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Russia might ban imports of Moldovan wines

September 05, 2013, 14:47 UTC+3
Earlier, Moldova’s Minister of Agriculture and Food Industry Vasily Bumakov pledged his country would fulfill all Rospotrebnadzor’s requirements to improve the quality of...
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MOSCOW, September 5 (Itar-Tass) - Russia is about to impose a ban on imports of Moldovan wines, Russian chief sanitary doctor and head of the consumer rights protection watchdog (Rospotrebnadzor), Gennady Onishchenko, said at a news conference at Itar-Tass on Thursday.

He said several days ago Russia banned several batches of Moldovan wines, which had been found to have hazardous substances, including dibutyl phthalate. “We see a backslide tendency,” he noted, adding that the situation was resembling that of several year ago when Russia had to ban imports of Moldovan wines.

Earlier, Moldova’s Minister of Agriculture and Food Industry Vasily Bumakov pledged his country would fulfill all Rospotrebnadzor’s requirements to improve the quality of wines for continued exports to Russia. “Reports about the new results of inspections of Moldovan wineries were sent to Moscow last week,” Burmakov said, pointing to additional expenses ahead for producers. But Moldova was ready to do all that was necessary to maintain good relations with Rospotrebnadzor in maintaining sales to Russia, he added.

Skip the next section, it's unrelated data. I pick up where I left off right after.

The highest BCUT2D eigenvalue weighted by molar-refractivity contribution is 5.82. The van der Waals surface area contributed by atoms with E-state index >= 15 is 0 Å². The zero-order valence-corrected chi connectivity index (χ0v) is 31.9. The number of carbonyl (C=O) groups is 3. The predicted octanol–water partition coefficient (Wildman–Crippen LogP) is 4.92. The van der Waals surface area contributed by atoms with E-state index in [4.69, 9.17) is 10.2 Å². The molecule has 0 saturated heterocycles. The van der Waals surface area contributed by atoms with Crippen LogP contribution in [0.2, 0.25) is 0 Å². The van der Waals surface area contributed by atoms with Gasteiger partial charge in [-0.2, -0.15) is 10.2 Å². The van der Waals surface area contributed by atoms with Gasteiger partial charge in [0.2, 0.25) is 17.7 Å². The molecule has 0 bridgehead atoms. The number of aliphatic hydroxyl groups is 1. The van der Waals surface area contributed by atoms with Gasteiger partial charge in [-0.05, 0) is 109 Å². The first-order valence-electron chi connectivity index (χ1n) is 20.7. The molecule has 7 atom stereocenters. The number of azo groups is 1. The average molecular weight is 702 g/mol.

Russian authorities say Moldovan wineries have supplied tens of millions of euros' worth of products to Russia and that less than 1 percent of the volume was checked for quality in the appropriate Moldovan centre. After four batches of Moldovan wine, more than 28,000 litres, were rejected last week, Onishchenko accused authorities in Moldova's capital, Chisinau, of having no efficient control system. He did not rule out returning to the situation of 2006, when Russia imposed an embargo on Moldovan wines. The Russian official said it was necessary to return to "the tested practice" of direct cooperation with associations of producers and suppliers as existed when the ban was gradually lifted.

Before the ban was imposed, Moldovan wines accounted for 60 percent of the Russian market. At present, they have no more than ten percent.

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